Photo Credit: US Air Force photo by Senior Airman Jordan Castelan
An Air Force F-16 Fighting Falcon refuels during operations in support of US-led coalition forces in Syria.

In a new escalation, Russia is warning that countries offering airport facilities to Ukraine’s military could end up being involved in the conflict.

Russian Defense Ministry spokesperson Igor Konashenkov said Sunday in a video briefing quoted by the UK’s Daily Mail that if Russian forces are attacked by Ukrainian military aircraft from the territory of other nations, it “could be considered as those countries’ engagement in the military conflict.


“We know for sure that Ukrainian combat aircraft have flown to Romania and other neighboring countries.

“The use of the airfield network of these countries for basing Ukrainian military aviation with the subsequent use of force against Russia’s army can be regarded as the involvement of these states in an armed conflict,” Konashenkov said.

NATO ‘Green Lights’ Warplanes for Ukraine
The threat comes on the same day that US Secretary of State Antony Blinken told CBS ‘Face the Nation’ host Margaret Brennan in an interview, that plans for Poland to send fighter jets to Ukraine have been approved by the US and NATO.

‘That gets the green light,” Blinken said. “In fact, we’re talking with our Polish friends right now about what we might be able to backfill their needs if in fact they choose to provide these fighter jets to the Ukrainians. What can we do? How can we help to make sure that they get something to backfill the planes that they’re handing over to the Ukrainians? We’re in very active discussions with them about that.”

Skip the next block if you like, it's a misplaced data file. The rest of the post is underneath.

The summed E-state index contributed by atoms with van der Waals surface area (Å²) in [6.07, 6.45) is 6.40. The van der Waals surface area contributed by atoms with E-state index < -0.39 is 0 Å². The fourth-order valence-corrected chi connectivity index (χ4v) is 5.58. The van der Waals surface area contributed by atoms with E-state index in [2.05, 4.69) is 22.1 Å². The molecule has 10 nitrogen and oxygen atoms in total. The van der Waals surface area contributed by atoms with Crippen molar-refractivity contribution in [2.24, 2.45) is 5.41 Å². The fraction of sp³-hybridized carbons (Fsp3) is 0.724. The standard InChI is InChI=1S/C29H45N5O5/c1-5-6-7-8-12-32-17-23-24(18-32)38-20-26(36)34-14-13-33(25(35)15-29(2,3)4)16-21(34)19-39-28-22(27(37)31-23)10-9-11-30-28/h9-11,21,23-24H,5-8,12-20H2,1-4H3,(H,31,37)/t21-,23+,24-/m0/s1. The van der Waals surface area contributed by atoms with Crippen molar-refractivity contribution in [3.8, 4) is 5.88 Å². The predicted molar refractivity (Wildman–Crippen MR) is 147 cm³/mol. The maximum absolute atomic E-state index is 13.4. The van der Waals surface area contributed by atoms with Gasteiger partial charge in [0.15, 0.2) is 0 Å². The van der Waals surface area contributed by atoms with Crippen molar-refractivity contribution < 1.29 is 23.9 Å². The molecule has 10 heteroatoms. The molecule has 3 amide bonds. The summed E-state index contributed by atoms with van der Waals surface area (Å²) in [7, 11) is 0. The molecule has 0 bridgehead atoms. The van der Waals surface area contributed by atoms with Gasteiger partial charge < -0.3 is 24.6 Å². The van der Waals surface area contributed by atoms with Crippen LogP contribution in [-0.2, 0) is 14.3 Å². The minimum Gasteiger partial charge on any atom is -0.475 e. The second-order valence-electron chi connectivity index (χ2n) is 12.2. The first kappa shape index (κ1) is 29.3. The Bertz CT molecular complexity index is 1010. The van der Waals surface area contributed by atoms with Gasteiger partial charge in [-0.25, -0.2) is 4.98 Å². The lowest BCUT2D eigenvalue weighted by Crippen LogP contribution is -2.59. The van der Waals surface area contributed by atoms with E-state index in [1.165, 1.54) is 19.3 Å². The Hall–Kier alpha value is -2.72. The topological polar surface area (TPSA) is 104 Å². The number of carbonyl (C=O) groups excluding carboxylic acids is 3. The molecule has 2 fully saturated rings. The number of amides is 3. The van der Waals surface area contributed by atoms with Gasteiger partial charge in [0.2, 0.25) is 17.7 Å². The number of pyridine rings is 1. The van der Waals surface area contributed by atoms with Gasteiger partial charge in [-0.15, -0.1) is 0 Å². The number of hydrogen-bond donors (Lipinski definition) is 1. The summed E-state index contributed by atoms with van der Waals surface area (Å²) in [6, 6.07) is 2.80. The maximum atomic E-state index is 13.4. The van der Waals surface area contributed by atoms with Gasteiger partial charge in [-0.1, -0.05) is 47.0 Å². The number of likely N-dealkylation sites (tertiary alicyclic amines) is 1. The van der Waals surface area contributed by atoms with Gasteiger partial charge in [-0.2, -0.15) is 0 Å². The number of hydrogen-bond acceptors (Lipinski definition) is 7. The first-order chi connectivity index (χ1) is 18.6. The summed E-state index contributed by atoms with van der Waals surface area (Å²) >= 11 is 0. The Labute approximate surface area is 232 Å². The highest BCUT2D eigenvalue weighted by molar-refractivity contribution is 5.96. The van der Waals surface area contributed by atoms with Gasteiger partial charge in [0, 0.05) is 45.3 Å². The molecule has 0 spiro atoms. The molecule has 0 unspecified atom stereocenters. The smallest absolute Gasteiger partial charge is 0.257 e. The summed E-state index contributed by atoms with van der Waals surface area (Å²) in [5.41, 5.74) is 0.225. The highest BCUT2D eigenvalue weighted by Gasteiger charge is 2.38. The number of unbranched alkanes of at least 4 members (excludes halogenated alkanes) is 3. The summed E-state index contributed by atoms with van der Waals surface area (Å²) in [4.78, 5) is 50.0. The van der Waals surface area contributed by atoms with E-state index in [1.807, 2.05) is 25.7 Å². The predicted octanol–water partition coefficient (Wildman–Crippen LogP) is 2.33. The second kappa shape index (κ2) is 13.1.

Poland has 28 Russian-made MiG-29 combat planes, which may be given to Ukraine. The US would then replace those with a new batch of F-16 fighter jets. The Polish Air Force uses both in its combat operations.

‘Ukraine Will Prevail’
“I’m afraid this could go on for some time,” he told Brennan. “But it’s going to end, and it’s going to end with Ukraine prevailing, because even as Putin has the capacity because he can – the manpower, the equipment that he has that he can bring to bear, can continue to grind down these incredibly brave and resilient Ukrainians, winning a battle is not the same thing as winning a war. Taking the city is not the same thing as capturing the hearts and minds of Ukrainians.

“What they’ve demonstrated with extraordinary courage is that they will not be subjugated to Vladimir Putin’s will to – and be under Russia’s thumb. So, whether that takes another week, another month, another year to play out, it will. And I know how this is going to end. But the question is: Can we end it sooner rather than later with less suffering than to – going forward?”

Blinken had a busy day, speaking with multiple news outlets and then with reporters following a meeting on the Ukraine-Poland border with Ukraine’s Foreign Minister, Dymytro Kuleba.

Speaking to reporters from a spot a few feet inside Ukrainian territory at the border crossing with Poland, following his meeting Kuleba, Blinken said the “entire world” stand with Ukraine, citing “an extraordinary surge of support” for the country “against Russia’s aggression. . .Russia’s war of choice.”

Kuleba concurred, adding that he and Blinken had “meaningful discussions about weapons, about sanctions, about isolation of Russia in the international arena. . .The message that I have to convey is very simple: Ukraine will win this war anyway, because this is the people’s war for their land.”

At least one and a half million refugees have fled Ukraine into neighboring countries to the West, including almost half a million who crossed the border into Poland, and an estimated 240,000 more who have made it to Moldova.


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Hana Levi Julian is a Middle East news analyst with a degree in Mass Communication and Journalism from Southern Connecticut State University. A past columnist with The Jewish Press and senior editor at Arutz 7, Ms. Julian has written for, and other media outlets, in addition to her years working in broadcast journalism.